Sales Training Made Simple PART TWO

So, what would sales success mean to you?
It is highly subjective.
Perhaps you want to feel more financially secure.
Set and achieve far greater sales goals.
Improve how you serve your customers.
Generate exponential results. Have more freedom to enjoy your life.

There are several functions of sales that you need to master.

These functions conform to a pragmatic, almost science-based approach to selling.

Prospecting, cold calling, qualifying, interviewing, follow-up strategies, negotiating, problem solving, presenting and closing are the main functions of sales.

Cutting-edge experience and knowledge in these functions is more than useful, but you will not necessarily get the outcome you want if the right set of beliefs, language skills, and a winning mind-set is lacking.

In this short series I will look at a simple yet highly effective 5-Step Sales Process that will help you to build a successful and fulfilling sales career.

It’s smart to begin any conversation, any communication by getting into a positive state.
If you want a person to feel relaxed and at ease, make sure YOU feel relaxed and at ease.
It’s important to be really curious and interested in the person you are communicating with.

The most powerful message you can give someone is:
“I am genuinely interested in you!”

And the quickest way to get your ideas across is to mean it.
When you mean it, you come across congruently, and the communication will flow effortlessly.

Rapport is established when you do this.
You will get the attention of a person’s unconscious mind and this is the gateway to rapport and trust.

Many sales people are familiar with rapport-building techniques.
They are particularly aware of body posture mirroring.

However, it is easy to get caught up in the process of rapport.
I need to match the way they sit, tilt my head the same way, and forget what is actually taking place.

It’s about making a connection, an unconscious connection, with a real person!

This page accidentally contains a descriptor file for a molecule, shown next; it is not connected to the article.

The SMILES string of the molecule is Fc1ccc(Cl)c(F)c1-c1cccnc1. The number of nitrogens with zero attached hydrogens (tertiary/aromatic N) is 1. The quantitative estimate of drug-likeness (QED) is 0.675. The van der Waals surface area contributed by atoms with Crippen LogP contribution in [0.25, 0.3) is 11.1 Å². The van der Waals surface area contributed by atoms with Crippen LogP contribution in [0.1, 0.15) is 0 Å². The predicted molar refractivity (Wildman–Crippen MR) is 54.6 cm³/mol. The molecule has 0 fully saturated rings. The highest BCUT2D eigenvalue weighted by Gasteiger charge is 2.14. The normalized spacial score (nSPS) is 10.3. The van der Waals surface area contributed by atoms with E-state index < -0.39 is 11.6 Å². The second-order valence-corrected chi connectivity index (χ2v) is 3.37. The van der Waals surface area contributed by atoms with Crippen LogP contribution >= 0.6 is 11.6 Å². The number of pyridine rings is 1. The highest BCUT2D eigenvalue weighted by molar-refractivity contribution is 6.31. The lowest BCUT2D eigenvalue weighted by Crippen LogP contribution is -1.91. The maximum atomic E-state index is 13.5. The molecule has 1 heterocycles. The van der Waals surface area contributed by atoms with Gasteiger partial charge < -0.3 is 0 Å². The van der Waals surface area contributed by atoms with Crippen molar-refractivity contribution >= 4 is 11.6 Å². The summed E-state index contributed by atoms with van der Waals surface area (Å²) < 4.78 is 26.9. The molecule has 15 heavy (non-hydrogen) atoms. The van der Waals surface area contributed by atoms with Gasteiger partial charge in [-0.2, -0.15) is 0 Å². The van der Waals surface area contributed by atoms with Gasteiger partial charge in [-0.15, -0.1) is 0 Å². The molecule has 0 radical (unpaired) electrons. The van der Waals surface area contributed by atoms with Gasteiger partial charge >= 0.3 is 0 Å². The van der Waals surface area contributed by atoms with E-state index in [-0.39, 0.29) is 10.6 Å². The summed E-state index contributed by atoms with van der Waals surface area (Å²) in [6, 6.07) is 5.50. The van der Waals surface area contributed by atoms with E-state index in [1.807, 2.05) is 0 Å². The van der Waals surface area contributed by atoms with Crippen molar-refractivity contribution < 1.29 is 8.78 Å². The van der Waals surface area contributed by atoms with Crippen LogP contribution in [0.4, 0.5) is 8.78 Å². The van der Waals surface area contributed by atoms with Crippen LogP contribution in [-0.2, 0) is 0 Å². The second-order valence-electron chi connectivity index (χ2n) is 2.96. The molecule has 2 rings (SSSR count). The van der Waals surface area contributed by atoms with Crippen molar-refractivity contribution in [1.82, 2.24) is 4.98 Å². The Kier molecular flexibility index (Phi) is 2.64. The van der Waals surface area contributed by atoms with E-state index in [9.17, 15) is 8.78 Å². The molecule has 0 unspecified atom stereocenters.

It requires a healthy mix of observation, intelligence, perception, logic and emotion and not just routinely copying what they do.
Rapport is a signal that you have met someone at their map of the world.

Pay particular attention to the following characteristics:

  • 1. Body posture
  • 2. Hand gestures
  • 3. Head tilt
  • 4. Vocal qualities – the pace, rhythm, volume and tonality
  • 5. Key phrases
  • 6. Blink rate
  • 7. Facial expressions
  • 8. Breathing rate and
  • 9. Energy level

For example, go ahead and notice the facial expressions and how this shifts when they respond to what you say.

Pacing and leading can be used to build strong relationships.

Pacing refers to gaining agreement and leading is changing a person to take them in a new direction.

So, we go pace, pace, pace then lead.
For example:
You are watching this video – yes;
You are interested in sales – yes;
You are looking to improve your sales results – yes.
And you are thinking of buying Skyrocket Your Persuasion to ramp up your influence and persuasion skills?
Here we lead and look for a yes.

The simplest, most effective criteria for rapport is:
“If you lead, they should follow.” When you have matched and mirrored a person for a while, test whether you have managed to gain rapport by scratching your nose.

If they lift their hand to their face within the next minute or so, congratulate yourself – you have led their behaviour!

Cross-over matching is a way to help establish deeper rapport.

Here, match the other person’s behaviour with a different behaviour of your own.
You could match their eye blinking by quietly tapping your finger.
This builds rapport fast, is difficult to detect, and highly effective.
Also match the breathing, take note of their key words so you can feed them back, and determine whether they have a preference for visual, auditory or kinaesthetic words.
This process should be done outside awareness and with sensitivity.

All up, simply pay attention to everything that is going on.
It’s all valuable information that can be used to progressively strengthen rapport.

In the next part we will look at how to ask the right questions to discover the need.

Load More